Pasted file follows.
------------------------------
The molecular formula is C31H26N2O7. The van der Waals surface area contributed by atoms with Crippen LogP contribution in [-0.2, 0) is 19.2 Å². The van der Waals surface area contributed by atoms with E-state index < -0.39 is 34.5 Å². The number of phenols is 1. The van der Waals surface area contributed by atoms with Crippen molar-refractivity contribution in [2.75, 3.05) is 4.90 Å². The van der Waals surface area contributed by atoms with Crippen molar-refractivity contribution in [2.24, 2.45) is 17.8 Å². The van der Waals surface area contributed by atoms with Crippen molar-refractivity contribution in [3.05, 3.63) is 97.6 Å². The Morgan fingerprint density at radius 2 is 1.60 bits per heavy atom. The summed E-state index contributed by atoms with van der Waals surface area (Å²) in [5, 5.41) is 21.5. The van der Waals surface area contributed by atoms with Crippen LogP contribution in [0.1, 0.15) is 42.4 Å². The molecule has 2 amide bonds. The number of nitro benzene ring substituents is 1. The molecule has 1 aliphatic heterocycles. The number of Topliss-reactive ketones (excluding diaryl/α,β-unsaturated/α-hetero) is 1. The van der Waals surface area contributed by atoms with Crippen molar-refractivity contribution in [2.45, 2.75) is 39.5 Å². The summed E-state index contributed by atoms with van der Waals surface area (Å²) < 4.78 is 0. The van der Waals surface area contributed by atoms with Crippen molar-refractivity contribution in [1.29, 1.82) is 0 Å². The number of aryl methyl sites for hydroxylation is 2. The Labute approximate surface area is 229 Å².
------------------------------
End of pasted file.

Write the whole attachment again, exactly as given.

The molecular formula is C31H26N2O7. The van der Waals surface area contributed by atoms with Crippen LogP contribution in [-0.2, 0) is 19.2 Å². The van der Waals surface area contributed by atoms with E-state index < -0.39 is 34.5 Å². The number of phenols is 1. The van der Waals surface area contributed by atoms with Crippen molar-refractivity contribution in [2.75, 3.05) is 4.90 Å². The van der Waals surface area contributed by atoms with Crippen molar-refractivity contribution in [2.24, 2.45) is 17.8 Å². The van der Waals surface area contributed by atoms with Crippen molar-refractivity contribution in [3.05, 3.63) is 97.6 Å². The Morgan fingerprint density at radius 2 is 1.60 bits per heavy atom. The summed E-state index contributed by atoms with van der Waals surface area (Å²) in [5, 5.41) is 21.5. The van der Waals surface area contributed by atoms with Crippen LogP contribution in [0.1, 0.15) is 42.4 Å². The molecule has 2 amide bonds. The number of nitro benzene ring substituents is 1. The molecule has 1 aliphatic heterocycles. The number of Topliss-reactive ketones (excluding diaryl/α,β-unsaturated/α-hetero) is 1. The van der Waals surface area contributed by atoms with Crippen molar-refractivity contribution in [2.45, 2.75) is 39.5 Å². The summed E-state index contributed by atoms with van der Waals surface area (Å²) < 4.78 is 0. The van der Waals surface area contributed by atoms with Crippen molar-refractivity contribution in [1.29, 1.82) is 0 Å². The number of aryl methyl sites for hydroxylation is 2. The Labute approximate surface area is 229 Å².